Sunday, 14 September 2008

The Hackers Diet


pdf version- Hackdiet.pdf - download the 330 page zip file (its Free!).

book about psychology of loosing and maintaining normal weight. Chapter 10 - 'Perfect Weight Forever' is excellent introduction to maintaining early warning feedback on weight gain.

Thanks Jason Coleman for recommending this book. I found you via Google search for: blogspot "Google 15". Jason Coleman says "The key point to take away from THD’s graphs on metabolism and hunger is that to lose weight you must be hungry.

That’s it. That’s the secret. I’ve done well by changing the way I think about a diet. Instead of trying to game the system by finding foods that I can be sated with but still lose weight, I acknowledge the fact that I’m going to have to make a sacrifice. I have to be hungry to lose weight. And so my hunger becomes a good thing instead of a bad thing.

When I get those pangs in my stomach, I know I’m losing weight and embrace it."
I understood this but Jason puts it very well. However i dont need to get hunger pangs too often - by having a calorie deficit of 3500 calories per week or 500 calories a day I can lose a pound a week. I've shown this to the case by monitoring using Google 15 (and Excel spreadsheet years ago).
By using the trend to adjust food intake, we have implemented a very different feedback system. As weight varies within the 5 pound band around the goal, 150 pounds here, it is subject to only a minor degree of feedback, applied by monthly adjustments to what you eat based on the slope of the trend line. If you choose not to bother with such small adjustments, the floor of the feedback curve from 147.5 to 152.5 pounds will be flat and your weight completely free to vary within that band. Once the trend ends a month outside the 5 pound band but within the brick walls, calorie consumption is adjusted. The size of the adjustment is determined from the calorie excess or deficit indicated by the trend. Thus, when the trend strays outside the band it encounters negative feedback proportional to the calorie imbalance that caused it to diverge. This feedback, shown as a steeper line outside the 5 pound band, should normally return the trend to within the band in short order. If, for whatever reason, the feedback invoked when the band is crossed doesn’t have the intended effect, the trend will sooner or later hit the brick wall.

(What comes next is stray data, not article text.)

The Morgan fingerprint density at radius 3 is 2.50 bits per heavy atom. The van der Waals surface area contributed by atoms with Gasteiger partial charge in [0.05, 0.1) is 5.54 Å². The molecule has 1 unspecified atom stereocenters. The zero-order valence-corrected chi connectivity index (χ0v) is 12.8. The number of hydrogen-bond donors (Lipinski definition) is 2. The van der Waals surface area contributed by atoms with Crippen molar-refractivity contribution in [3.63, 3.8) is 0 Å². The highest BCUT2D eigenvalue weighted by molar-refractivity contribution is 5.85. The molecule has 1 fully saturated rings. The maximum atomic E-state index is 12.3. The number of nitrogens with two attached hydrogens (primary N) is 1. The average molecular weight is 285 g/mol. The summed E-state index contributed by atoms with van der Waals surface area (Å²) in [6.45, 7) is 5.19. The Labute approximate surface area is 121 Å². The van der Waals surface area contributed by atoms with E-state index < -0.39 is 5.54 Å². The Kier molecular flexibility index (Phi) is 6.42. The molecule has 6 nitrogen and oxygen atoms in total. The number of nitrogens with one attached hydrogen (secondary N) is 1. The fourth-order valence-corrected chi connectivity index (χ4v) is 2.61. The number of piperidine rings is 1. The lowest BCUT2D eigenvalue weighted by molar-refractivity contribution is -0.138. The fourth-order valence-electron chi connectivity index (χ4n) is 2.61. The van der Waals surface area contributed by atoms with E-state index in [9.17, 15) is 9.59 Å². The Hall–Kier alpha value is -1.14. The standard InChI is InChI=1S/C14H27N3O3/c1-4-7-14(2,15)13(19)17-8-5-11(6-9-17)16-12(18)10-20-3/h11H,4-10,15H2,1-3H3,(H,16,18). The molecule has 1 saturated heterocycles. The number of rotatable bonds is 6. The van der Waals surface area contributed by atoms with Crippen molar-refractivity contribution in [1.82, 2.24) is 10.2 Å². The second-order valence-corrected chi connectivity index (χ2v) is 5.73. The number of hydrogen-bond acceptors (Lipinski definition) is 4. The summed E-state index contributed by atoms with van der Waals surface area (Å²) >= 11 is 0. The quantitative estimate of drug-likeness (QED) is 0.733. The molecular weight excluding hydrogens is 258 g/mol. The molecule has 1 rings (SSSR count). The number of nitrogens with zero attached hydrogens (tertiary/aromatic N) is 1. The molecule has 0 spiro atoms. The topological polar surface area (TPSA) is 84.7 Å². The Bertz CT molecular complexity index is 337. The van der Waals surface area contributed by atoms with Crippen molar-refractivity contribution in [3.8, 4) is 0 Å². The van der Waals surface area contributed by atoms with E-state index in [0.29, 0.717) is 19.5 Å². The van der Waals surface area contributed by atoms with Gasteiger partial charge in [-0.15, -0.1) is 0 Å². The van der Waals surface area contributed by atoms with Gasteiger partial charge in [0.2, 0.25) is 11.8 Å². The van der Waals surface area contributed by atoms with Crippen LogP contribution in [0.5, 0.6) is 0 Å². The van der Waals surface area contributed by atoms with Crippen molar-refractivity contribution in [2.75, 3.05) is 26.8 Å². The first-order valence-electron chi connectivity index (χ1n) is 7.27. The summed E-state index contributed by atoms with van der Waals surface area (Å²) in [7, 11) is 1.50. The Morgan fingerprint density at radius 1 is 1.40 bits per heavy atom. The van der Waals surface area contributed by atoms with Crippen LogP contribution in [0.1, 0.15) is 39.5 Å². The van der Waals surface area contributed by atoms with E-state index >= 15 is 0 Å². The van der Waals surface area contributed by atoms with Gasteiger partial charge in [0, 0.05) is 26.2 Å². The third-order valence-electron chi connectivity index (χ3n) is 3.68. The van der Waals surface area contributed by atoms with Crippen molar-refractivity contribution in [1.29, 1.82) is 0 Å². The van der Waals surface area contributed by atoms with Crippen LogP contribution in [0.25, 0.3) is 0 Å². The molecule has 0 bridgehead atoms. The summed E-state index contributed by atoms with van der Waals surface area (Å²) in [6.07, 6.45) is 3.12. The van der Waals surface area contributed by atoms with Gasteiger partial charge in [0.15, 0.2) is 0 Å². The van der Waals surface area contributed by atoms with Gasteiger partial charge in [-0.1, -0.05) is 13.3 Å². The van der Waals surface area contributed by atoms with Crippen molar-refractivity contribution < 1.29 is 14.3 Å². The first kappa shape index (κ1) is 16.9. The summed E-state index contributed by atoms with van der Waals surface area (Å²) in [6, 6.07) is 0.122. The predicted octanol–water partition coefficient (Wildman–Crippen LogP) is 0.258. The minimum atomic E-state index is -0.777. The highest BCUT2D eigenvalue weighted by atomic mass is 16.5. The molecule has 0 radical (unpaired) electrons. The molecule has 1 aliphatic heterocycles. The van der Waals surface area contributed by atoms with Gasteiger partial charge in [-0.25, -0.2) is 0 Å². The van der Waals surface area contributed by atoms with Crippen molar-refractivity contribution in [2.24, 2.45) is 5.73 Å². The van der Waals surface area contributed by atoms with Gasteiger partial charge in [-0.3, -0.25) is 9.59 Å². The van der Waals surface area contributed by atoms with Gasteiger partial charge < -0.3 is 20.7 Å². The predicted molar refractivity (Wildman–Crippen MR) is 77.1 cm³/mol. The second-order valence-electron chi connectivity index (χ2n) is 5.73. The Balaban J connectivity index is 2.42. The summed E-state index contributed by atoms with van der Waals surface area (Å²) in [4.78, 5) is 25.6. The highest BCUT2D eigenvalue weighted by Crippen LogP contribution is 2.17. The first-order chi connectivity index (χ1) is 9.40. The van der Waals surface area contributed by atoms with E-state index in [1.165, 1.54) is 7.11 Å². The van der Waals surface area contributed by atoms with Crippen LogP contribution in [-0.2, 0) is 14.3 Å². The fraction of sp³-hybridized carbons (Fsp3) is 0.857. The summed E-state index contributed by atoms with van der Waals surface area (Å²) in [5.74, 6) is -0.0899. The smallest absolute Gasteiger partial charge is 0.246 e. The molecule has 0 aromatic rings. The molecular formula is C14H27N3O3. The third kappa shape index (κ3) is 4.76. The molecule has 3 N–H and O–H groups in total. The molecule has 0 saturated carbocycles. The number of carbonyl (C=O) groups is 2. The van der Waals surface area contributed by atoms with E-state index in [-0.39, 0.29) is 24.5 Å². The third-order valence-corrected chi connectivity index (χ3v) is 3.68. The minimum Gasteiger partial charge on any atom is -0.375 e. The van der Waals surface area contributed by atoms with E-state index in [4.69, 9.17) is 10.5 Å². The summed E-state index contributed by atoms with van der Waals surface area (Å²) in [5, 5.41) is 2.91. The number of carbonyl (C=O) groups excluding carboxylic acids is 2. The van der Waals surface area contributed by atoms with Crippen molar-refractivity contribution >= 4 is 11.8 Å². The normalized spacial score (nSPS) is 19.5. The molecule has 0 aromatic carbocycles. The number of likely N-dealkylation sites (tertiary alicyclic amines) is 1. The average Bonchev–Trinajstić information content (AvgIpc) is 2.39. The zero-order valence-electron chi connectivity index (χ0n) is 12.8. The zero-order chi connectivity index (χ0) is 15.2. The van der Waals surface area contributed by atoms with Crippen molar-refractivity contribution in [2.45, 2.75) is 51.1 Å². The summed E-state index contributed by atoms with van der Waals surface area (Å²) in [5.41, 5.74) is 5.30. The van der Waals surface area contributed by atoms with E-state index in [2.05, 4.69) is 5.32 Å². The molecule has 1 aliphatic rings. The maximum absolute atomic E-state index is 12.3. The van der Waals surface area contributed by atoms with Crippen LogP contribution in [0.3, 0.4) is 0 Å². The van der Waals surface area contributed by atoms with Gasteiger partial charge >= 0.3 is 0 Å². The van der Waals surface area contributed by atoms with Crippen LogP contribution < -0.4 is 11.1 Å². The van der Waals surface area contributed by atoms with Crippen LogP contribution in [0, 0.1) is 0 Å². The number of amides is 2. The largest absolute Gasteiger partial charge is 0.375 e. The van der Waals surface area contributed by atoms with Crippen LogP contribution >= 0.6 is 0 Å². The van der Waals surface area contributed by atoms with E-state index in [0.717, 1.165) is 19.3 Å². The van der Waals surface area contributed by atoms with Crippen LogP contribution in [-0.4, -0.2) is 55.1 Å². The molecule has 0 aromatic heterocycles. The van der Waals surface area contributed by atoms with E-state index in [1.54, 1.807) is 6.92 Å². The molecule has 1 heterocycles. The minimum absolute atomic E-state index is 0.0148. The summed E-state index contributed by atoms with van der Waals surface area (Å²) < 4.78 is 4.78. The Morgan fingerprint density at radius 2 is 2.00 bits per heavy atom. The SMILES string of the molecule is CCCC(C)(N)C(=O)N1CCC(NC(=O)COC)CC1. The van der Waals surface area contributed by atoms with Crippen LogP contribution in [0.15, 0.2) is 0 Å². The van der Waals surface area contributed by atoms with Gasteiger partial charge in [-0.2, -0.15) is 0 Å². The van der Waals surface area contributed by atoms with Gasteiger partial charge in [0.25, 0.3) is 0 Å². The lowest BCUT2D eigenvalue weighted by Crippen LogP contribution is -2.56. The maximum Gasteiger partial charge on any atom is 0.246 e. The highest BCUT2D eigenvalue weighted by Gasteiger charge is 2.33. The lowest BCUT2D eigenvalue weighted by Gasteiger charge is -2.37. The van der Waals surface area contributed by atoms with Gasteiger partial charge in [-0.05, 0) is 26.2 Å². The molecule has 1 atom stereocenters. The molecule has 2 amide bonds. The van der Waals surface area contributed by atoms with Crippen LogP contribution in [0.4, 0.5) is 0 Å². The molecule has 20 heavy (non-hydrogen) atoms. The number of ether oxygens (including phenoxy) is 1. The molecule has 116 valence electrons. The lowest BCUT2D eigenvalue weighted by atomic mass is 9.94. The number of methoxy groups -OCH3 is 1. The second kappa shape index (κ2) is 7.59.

When this (page 272) THE HACKER’S DIET happens, bang-bang negative feedback is triggered to ensure the trend is quickly reversed and brought back to the goal. Resuming a meal plan already proven effective for losing weight (or adding comparable calories if the trend hits the brick wall below the weight goal), provides absolute assurance the trend cannot slip out of control. This constitutes very strong negative feedback that kicks in when the brick wall is hit, shown by the steep rise in the feedback curve at that threshold.

The rules of the game
The adjustments to what you eat based on the trend’s relationship to the goal weight are as follows.

More than 5 pounds above goal.
You’ve hit the high brick wall. Immediately resume the meal plan you used to lose weight and stay on it until the trend falls to less than the goal weight.

Between 2.5 and 5 pounds above goal.
The trend has risen above the band. Reduce your calorie consumption by cutting out food slightly more than the calorie excess reported on recent trend charts.

Within 2.5 pounds of the goal.
No adjustment is required. You can, if you wish, fine tune the trend by adding or subtracting food equal to the deficit or excess reported in the last month’s trend chart.

Between 2.5 and 5 pounds below goal.
(page 273 PERFECT WEIGHT FOREVER) The trend has fallen below the band. Increase your calorie consumption by slightly more than the deficit reported on recent trend charts.

More than 5 pounds below goal.